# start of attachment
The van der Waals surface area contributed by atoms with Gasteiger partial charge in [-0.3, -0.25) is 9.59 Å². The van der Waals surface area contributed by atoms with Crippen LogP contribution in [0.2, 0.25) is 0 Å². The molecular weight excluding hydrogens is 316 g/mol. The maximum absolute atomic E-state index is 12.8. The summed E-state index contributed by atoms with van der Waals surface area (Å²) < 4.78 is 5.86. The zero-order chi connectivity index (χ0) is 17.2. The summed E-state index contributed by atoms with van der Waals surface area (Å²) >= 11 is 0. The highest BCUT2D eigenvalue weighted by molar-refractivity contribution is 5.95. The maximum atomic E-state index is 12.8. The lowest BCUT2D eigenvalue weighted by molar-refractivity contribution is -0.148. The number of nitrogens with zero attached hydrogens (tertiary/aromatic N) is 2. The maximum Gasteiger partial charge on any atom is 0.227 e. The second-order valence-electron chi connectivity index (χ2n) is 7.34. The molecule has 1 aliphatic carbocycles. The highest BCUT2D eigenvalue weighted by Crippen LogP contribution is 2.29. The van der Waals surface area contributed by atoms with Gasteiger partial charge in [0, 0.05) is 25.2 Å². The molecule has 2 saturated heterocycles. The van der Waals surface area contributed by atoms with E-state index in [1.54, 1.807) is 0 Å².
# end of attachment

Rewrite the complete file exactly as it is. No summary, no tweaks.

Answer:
The van der Waals surface area contributed by atoms with Gasteiger partial charge in [-0.3, -0.25) is 9.59 Å². The van der Waals surface area contributed by atoms with Crippen LogP contribution in [0.2, 0.25) is 0 Å². The molecular weight excluding hydrogens is 316 g/mol. The maximum absolute atomic E-state index is 12.8. The summed E-state index contributed by atoms with van der Waals surface area (Å²) < 4.78 is 5.86. The zero-order chi connectivity index (χ0) is 17.2. The summed E-state index contributed by atoms with van der Waals surface area (Å²) >= 11 is 0. The highest BCUT2D eigenvalue weighted by molar-refractivity contribution is 5.95. The maximum atomic E-state index is 12.8. The lowest BCUT2D eigenvalue weighted by molar-refractivity contribution is -0.148. The number of nitrogens with zero attached hydrogens (tertiary/aromatic N) is 2. The maximum Gasteiger partial charge on any atom is 0.227 e. The second-order valence-electron chi connectivity index (χ2n) is 7.34. The molecule has 1 aliphatic carbocycles. The highest BCUT2D eigenvalue weighted by Crippen LogP contribution is 2.29. The van der Waals surface area contributed by atoms with Gasteiger partial charge in [0, 0.05) is 25.2 Å². The molecule has 2 saturated heterocycles. The van der Waals surface area contributed by atoms with E-state index in [1.54, 1.807) is 0 Å².